To clean heavier seeds of chaff pass them between two cups in front of a gentle fan or outside on a breezy day. Lightweight seeds like lettuce or carrot can be clean using a fine sieve. Place seeds in the sieve and gently toss them while blowing out the chaff.

To “cure” the seeds before storing, place them in a single layer on a fine window screen elevated on a few inches and store in a non-windy area for a week. After the seeds have cured completely they can be stored in envelopes or small lidded jars in a cool dark place until ready to use.

Tomato Seeds

Wet seeds—come from plants like tomatoes, cucumbers and squash.

Wet seed fruit should be picked a few weeks past its prime, but before the fruit begins to rot. This will give seeds time to mature completely.

Gently scoop out seeds and place them in a large bowl. Fill the bowl, not quite to the top, with room temperature water and let the seeds stand for about four days. This soaking helps remove the film coating on the seeds and gives the “dud” seeds a chance to float to the top so they can be removed easily. No sense in storing bad seeds.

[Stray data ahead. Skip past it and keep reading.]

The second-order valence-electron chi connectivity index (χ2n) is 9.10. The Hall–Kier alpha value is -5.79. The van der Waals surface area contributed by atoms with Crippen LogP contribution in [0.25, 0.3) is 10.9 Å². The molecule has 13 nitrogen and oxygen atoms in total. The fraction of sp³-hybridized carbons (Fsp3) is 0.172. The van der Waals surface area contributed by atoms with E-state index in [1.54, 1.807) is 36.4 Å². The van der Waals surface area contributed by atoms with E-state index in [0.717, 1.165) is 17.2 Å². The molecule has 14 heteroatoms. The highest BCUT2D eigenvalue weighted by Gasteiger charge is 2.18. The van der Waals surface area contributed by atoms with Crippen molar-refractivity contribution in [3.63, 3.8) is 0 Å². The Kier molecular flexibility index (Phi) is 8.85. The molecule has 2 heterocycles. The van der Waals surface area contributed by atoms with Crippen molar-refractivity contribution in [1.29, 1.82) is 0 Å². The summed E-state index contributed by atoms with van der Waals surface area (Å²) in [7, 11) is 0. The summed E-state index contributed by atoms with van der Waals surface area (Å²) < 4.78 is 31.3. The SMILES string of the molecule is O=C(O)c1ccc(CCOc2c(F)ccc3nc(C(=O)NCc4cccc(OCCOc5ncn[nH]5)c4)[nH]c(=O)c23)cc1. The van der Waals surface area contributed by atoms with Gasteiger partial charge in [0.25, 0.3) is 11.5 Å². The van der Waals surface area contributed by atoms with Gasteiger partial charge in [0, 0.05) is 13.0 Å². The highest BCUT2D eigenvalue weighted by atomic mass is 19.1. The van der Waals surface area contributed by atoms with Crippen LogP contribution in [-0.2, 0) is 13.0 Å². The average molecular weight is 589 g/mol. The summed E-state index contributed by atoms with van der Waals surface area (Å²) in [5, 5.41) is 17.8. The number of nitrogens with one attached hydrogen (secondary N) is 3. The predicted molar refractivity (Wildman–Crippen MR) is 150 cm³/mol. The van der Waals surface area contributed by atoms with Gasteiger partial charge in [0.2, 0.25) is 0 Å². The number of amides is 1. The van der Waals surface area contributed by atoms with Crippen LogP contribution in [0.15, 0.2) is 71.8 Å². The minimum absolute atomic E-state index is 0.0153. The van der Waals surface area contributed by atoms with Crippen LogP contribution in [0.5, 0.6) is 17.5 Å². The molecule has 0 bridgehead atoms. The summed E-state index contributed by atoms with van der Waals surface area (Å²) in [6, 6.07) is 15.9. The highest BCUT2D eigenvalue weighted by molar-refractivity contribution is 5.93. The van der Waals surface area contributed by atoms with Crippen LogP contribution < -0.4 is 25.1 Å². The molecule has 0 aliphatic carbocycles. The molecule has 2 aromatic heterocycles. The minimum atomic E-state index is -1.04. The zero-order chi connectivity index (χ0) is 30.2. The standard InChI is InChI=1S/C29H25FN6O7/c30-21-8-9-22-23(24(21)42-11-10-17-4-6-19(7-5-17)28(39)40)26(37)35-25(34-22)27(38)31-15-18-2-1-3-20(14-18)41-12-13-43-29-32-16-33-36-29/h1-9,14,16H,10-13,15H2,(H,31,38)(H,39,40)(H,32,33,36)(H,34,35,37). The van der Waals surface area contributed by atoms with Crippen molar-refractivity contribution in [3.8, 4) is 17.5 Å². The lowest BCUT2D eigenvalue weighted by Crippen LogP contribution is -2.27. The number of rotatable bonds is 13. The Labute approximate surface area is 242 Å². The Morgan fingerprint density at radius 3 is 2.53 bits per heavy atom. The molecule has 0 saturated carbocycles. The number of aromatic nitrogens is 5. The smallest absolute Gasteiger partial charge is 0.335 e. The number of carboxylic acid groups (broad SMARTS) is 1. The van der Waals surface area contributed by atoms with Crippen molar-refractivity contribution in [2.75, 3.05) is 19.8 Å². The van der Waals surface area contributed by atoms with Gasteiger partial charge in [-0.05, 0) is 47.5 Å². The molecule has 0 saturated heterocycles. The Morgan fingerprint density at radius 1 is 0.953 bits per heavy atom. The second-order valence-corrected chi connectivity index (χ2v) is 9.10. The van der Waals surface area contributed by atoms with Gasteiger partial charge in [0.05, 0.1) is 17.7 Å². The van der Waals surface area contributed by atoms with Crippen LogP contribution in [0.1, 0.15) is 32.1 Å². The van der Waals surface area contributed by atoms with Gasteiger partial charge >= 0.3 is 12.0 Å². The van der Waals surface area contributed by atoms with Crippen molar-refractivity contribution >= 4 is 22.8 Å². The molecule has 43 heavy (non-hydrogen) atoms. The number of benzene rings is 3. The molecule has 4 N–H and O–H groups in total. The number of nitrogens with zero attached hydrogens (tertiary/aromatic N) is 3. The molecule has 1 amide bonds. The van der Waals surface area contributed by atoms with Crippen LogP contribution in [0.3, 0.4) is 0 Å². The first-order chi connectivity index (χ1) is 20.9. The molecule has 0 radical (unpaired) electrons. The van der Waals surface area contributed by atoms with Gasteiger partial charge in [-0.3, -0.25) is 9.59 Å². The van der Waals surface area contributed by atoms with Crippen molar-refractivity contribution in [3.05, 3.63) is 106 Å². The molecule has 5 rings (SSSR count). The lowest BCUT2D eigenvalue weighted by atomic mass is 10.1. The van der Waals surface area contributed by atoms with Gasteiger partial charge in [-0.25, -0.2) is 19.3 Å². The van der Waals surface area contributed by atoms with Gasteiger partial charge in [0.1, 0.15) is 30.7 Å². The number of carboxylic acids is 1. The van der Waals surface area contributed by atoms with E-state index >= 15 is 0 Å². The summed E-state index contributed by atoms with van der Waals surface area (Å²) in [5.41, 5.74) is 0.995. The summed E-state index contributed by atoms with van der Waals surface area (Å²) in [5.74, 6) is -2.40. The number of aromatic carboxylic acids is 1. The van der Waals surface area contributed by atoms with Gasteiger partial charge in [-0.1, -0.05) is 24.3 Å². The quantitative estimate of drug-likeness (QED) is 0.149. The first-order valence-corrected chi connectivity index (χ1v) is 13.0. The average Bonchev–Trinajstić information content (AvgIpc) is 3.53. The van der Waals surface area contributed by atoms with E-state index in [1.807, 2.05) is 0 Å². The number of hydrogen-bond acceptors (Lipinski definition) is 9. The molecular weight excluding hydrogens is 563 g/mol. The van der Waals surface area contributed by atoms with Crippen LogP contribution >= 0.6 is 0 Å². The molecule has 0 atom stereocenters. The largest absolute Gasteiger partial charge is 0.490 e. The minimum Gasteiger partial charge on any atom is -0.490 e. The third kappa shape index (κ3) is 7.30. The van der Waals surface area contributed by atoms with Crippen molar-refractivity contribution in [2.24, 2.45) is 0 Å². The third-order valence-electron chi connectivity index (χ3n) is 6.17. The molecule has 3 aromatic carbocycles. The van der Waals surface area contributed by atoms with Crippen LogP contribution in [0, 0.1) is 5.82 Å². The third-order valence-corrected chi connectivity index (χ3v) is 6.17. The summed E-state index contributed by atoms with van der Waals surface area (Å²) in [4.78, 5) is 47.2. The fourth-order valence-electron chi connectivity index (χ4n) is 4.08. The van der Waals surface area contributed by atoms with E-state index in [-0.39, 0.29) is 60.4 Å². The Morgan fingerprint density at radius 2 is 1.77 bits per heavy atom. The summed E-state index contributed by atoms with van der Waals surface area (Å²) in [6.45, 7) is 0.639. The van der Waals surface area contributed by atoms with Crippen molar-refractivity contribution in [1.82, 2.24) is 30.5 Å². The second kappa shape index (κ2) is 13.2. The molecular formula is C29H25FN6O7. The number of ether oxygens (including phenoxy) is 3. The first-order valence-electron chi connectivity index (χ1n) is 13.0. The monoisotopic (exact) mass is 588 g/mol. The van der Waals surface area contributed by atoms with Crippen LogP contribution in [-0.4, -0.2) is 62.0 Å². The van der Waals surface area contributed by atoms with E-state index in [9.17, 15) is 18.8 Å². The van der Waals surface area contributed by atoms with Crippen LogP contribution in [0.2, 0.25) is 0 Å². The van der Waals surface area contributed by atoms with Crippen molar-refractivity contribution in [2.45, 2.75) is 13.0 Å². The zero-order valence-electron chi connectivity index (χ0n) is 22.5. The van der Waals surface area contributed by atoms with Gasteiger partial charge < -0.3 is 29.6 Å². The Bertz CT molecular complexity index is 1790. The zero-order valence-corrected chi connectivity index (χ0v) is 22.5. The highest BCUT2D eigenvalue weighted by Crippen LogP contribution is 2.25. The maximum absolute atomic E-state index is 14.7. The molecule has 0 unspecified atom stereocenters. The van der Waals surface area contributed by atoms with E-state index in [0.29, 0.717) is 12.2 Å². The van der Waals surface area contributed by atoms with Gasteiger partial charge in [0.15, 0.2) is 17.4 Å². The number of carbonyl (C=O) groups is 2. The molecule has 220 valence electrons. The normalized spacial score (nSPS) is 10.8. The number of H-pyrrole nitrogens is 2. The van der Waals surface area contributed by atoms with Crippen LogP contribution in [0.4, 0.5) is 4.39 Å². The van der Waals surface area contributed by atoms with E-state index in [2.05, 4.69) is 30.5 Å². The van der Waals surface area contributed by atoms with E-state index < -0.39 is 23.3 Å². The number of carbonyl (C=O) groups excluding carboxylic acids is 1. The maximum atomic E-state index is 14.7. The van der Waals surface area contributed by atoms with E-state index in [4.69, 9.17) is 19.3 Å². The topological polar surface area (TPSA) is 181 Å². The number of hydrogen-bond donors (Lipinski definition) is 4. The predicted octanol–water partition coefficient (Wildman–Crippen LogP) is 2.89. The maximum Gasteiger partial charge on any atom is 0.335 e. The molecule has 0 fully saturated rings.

Drain the seeds through a sieve and rinse well with running water. Rub them gently to remove and residue.

To “cure” wet seeds use the same window screen treatment as before. Be sure to “cure” seeds completely as damp seeds will mold and rot, ruining your hard work and next season’s garden.

Be sure to store all saved seeds in a cool dry place so they don’t lose their viability.

Oh…and don’t forget to label each seed during the cleaning and saving process so you can properly label the storage envelope or jar. You don’t want your next garden to be a guessing game!

There you have it, an easy way to keep your garden going year-after-year for little or no money.


How to sanitize garden tools

Wednesday, July 1, 2015

Garden Tools


Garden tools get quite a workout during the growing season. Digging new garden beds, planting new vegetable starts and pruning all use a variety of hand and long handled tools that help make the garden a success.

With all this activity and contact with different plants dirty tools can spread disease from plant-to-plant. Not a good idea for keeping a healthy garden. To prevent disease from effecting other plants clean tools of dirt and grime after each use. Use a stiff brush to remove dirt and sanitize tools with a solution of 1 part bleach to 10 parts water. Swirl tools around in the bleach solution for a bit, then let them air dry in the sun.